A branding designer shapes a brand and how it’s presented to the public. In order to breathe life into a brand and give it a tangible identity, a branding designer must express their thinking via words and imagery that cut through the noise and strike a chord with the public.
With more businesses than ever before competing for custom, branding remains the most important and vital way they can distinguish themselves from the pack. An effective brand message can spell the difference between a flash in the pan and a legacy name and it’s the brand designers that shape this message through various means.
Job description, Salaries and Benefits
A brand designer’s creativity really comes into play during the design stages or ‘sprints’ of client projects. This all falls under the direction of a senior designer. During this process, branding designers must collaborate with planners, account and project managers.
While they also work with third-party suppliers such as copywriters, photographers, illustrators and animators, branding designers are responsible for owning, shaping, developing and delivering work.
Daily tasks may include:
- Design or redesigning an identity for a product, service or organisation
- Create visual identities (logos, colours, fonts), print media, out-of-home-media, packaging, online campaigns, websites, applications and much more
- Developing ideas and strategies that show insight and innovation
- Researching clients and their commercial environment, objectives and the subjects at hand
- Contributing to pitches, new business and farming efforts
Salaries are dependent upon experience and can vary significantly across different agencies and industries. They vary between £15,000 and over £60,000 depending on seniority and experience.
A branding designer should have:
- Boundless creativity and endless curiosity
- The desire for a career that allows you to devise unique ideas and work hard to bring them to life
- The passion and determination to turn ideas and visualisations into finished products
- A natural talent for creative thinking
What is the work like?
Branding designer input is required for a wide variety of activities, including:
- Contributing to the brand strategies developed for client projects including ideas that demonstrate insight and innovation; solutions that engage audiences; and expressions of thinking in words or images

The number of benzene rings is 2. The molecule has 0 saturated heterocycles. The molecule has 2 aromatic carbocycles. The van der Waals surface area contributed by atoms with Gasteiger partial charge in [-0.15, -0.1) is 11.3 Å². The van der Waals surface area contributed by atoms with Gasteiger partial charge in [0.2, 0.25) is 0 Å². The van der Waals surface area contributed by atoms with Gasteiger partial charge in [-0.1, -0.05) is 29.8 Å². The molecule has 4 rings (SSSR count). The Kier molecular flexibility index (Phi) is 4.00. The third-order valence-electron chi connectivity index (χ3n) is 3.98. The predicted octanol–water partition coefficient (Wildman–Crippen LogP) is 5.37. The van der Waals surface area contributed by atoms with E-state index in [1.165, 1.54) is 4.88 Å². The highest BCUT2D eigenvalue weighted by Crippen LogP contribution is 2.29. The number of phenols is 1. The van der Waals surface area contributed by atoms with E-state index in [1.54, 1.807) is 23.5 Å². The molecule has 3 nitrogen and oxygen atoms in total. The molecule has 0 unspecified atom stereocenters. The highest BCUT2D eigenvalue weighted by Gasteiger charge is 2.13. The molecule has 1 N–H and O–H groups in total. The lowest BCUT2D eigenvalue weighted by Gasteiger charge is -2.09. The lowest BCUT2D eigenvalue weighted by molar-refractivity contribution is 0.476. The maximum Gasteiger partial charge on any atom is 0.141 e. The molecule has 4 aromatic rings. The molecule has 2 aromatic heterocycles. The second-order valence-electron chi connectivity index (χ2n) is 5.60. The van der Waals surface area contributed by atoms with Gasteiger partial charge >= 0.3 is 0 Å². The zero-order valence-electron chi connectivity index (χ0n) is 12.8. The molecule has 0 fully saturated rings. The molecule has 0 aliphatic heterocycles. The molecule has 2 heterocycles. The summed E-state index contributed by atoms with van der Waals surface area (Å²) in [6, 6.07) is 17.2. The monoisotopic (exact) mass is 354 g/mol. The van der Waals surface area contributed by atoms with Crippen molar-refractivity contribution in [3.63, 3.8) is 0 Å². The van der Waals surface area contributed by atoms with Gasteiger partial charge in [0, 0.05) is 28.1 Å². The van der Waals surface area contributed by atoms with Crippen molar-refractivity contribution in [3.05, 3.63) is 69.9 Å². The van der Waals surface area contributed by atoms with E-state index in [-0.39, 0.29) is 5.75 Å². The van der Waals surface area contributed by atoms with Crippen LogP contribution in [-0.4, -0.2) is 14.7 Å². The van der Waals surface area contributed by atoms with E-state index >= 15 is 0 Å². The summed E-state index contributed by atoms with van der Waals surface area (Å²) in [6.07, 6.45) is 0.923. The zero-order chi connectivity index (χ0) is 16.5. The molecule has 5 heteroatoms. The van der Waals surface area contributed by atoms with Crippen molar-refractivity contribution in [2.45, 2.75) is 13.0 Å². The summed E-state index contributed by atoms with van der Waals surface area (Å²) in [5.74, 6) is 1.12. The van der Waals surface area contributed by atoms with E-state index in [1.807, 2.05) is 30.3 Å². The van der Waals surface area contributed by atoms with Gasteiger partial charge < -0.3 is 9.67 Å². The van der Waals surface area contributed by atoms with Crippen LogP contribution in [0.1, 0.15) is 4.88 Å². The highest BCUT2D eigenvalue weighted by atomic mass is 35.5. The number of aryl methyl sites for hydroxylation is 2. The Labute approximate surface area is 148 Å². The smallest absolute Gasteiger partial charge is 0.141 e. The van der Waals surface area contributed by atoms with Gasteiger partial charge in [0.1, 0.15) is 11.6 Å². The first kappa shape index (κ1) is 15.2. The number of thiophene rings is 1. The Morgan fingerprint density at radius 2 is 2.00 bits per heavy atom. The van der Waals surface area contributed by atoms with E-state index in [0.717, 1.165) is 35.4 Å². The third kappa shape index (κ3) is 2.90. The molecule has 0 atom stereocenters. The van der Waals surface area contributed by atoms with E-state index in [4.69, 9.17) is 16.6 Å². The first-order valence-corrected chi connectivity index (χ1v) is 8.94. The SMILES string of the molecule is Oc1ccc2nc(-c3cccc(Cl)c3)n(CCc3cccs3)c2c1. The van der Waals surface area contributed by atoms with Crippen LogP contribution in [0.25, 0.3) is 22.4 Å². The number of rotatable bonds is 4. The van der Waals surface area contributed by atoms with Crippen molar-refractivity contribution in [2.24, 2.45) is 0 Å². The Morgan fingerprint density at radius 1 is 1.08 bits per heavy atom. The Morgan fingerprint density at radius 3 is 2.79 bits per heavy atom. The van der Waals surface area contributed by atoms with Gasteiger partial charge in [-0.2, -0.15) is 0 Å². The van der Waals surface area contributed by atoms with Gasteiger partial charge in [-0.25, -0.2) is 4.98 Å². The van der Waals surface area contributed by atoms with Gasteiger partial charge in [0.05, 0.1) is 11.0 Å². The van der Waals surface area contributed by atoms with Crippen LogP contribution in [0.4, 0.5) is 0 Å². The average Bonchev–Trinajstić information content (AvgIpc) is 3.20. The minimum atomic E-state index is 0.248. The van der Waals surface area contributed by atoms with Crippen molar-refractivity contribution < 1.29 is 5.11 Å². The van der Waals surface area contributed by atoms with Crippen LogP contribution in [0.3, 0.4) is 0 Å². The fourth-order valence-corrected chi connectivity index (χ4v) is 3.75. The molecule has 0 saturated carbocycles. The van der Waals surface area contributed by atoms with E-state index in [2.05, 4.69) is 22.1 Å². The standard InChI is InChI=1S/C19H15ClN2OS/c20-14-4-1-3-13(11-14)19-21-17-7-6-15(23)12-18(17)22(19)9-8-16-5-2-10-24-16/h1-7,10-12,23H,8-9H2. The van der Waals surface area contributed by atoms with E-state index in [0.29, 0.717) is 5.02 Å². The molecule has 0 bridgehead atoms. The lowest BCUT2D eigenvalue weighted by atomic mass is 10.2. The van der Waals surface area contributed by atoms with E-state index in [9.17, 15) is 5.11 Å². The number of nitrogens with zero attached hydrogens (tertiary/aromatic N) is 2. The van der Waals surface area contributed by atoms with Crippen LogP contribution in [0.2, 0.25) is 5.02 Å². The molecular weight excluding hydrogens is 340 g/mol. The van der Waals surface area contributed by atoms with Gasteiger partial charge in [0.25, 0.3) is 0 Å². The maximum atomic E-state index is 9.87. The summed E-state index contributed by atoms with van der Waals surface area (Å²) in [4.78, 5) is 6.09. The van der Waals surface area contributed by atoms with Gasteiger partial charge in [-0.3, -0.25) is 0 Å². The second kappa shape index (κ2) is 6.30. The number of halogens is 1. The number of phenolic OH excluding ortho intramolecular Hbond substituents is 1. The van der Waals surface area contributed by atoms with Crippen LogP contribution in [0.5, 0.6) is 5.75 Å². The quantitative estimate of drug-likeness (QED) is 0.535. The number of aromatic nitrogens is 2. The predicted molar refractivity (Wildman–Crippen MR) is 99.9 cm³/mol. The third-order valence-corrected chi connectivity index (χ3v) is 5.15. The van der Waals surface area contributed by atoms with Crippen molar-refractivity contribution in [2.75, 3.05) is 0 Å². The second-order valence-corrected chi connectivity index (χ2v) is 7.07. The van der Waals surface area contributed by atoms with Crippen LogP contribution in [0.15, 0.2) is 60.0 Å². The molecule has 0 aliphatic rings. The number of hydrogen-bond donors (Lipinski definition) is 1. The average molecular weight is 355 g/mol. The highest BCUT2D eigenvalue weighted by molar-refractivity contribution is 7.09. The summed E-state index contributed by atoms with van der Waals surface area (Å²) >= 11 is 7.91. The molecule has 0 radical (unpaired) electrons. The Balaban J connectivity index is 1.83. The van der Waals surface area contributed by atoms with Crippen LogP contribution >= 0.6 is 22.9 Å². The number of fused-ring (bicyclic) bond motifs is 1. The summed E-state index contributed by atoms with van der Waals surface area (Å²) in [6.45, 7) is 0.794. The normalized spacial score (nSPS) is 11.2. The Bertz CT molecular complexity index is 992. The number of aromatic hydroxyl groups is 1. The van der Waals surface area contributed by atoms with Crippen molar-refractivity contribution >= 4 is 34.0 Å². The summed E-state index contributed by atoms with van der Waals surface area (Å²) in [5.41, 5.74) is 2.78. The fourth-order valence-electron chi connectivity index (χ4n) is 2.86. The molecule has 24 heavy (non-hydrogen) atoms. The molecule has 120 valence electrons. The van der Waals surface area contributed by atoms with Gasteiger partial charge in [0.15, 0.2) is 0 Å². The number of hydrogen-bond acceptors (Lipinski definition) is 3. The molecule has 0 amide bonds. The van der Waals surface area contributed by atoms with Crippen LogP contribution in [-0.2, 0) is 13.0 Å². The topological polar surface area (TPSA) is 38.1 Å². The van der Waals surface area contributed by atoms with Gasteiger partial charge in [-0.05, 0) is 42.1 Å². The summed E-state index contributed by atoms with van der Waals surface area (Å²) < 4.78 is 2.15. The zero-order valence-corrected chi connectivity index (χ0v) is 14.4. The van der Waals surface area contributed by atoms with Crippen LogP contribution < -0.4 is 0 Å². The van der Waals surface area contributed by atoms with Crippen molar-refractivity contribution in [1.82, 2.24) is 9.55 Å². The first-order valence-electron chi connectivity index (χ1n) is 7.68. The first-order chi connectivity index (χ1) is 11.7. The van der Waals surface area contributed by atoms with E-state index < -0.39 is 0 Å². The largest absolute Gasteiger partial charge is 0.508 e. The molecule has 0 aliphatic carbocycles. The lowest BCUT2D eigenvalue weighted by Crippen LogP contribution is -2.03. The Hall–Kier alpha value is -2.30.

- Understanding the business case and/or client brief through research into the client and subject; understanding the client’s objectives and having an overview of the commercial content
- Implementing the creative execution during the design stages of client projects, under the direction of a Creative Director or Design Director
- Collaborating with other communities including planners, account and project managers, artists and third-party suppliers such as copywriters, photographers, illustrators and animators to make all projects a creative and commercial success
- Briefing and overseeing production while paying excellent attention to detail and to the client’s brand guidelines
- Being capable of taking responsibility for owning, shaping, developing and delivering creative projects
- Contributing to successful new business and farming efforts, as well as pitches
As a branding designer, you’ll work closely from a client brief, with a view to always satisfy their goals and objectives. The duties of a branding designer can vary widely from job to job and client to client. The basic objective of any branding designer is to identify the brand message then work on various marketing tools, such as logos, that convey the intended message. They may participate in website design or create social media content.
They may also create materials used for other purposes, such as product packaging. They may design product boxes or other forms of packaging so that they appeal to the intended customers. After a marketing campaign or strategy has been used they may also gather data to determine how successful it was.
Hours and environment
Branding designer jobs are typically around 40 hours a week, with a break for lunch. Agency life usually means that start and end times are flexible. Brand Designers would be expected to work extra hours as project deadlines approach. However, for freelancers, the flexible working hours allow for a work-life balance and hours that suit you.
Salary and other benefits
Salaries are dependent upon experience and can vary significantly across different agencies and industries. If in doubt, reference online salary guides. But in the meantime, here’s a rough guide on how much you can expect to earn at each level:
- Graduate Brand Designers: £15,000 to £20,000
- Junior Designers: £20,000 to £28,000
- Middle-weight Brand Designers: £25,000 to £35,000
- Senior Designers: £35,000 to £55,000
- Brand Directors: £60,000+
- Freelancers at mid-to-high levels can earn between £200 and £400 a day
Skills and Personal Qualities
Branding designers require a keen eye for outstanding visuals and an ability to turn creativity into practice. But, they’re far from the only requirements of the job. In order to excel in a career as a branding designer, you’ll also need the ability to:-
- Understand and solve design-orientated problems.
- Clearly visualise and understand target audiences and create materials that will appeal to them.
- Translate creative thinking into imagery and copy that retains and clearly expresses the initial ideas.